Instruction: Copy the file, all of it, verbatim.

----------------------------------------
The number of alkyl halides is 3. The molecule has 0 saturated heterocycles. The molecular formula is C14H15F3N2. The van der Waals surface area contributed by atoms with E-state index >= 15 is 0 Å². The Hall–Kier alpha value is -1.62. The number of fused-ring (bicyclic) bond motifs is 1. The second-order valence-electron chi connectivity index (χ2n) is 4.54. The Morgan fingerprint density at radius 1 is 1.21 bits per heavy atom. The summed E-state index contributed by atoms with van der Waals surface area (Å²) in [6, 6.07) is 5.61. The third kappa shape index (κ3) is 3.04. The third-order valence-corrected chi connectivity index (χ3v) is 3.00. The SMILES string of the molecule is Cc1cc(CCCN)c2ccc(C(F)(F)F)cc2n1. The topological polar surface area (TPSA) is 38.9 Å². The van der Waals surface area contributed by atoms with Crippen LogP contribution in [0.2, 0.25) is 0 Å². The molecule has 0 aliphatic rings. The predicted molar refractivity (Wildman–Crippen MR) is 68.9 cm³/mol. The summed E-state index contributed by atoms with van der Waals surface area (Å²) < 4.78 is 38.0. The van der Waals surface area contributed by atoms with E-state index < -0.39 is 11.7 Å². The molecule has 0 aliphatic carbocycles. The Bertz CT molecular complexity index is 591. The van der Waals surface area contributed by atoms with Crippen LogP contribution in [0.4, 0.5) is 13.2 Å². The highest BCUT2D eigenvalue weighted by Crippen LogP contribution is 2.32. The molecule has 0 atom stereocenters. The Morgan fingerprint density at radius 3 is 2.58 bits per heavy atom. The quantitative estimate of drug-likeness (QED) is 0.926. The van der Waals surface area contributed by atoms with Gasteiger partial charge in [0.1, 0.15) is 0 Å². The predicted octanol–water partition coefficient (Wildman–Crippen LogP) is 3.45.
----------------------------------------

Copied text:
The number of alkyl halides is 3. The molecule has 0 saturated heterocycles. The molecular formula is C14H15F3N2. The van der Waals surface area contributed by atoms with E-state index >= 15 is 0 Å². The Hall–Kier alpha value is -1.62. The number of fused-ring (bicyclic) bond motifs is 1. The second-order valence-electron chi connectivity index (χ2n) is 4.54. The Morgan fingerprint density at radius 1 is 1.21 bits per heavy atom. The summed E-state index contributed by atoms with van der Waals surface area (Å²) in [6, 6.07) is 5.61. The third kappa shape index (κ3) is 3.04. The third-order valence-corrected chi connectivity index (χ3v) is 3.00. The SMILES string of the molecule is Cc1cc(CCCN)c2ccc(C(F)(F)F)cc2n1. The topological polar surface area (TPSA) is 38.9 Å². The van der Waals surface area contributed by atoms with Crippen LogP contribution in [0.2, 0.25) is 0 Å². The molecule has 0 aliphatic rings. The predicted molar refractivity (Wildman–Crippen MR) is 68.9 cm³/mol. The summed E-state index contributed by atoms with van der Waals surface area (Å²) < 4.78 is 38.0. The van der Waals surface area contributed by atoms with E-state index < -0.39 is 11.7 Å². The molecule has 0 aliphatic carbocycles. The Bertz CT molecular complexity index is 591. The van der Waals surface area contributed by atoms with Crippen LogP contribution in [0.4, 0.5) is 13.2 Å². The highest BCUT2D eigenvalue weighted by Crippen LogP contribution is 2.32. The molecule has 0 atom stereocenters. The Morgan fingerprint density at radius 3 is 2.58 bits per heavy atom. The quantitative estimate of drug-likeness (QED) is 0.926. The van der Waals surface area contributed by atoms with Gasteiger partial charge in [0.1, 0.15) is 0 Å². The predicted octanol–water partition coefficient (Wildman–Crippen LogP) is 3.45.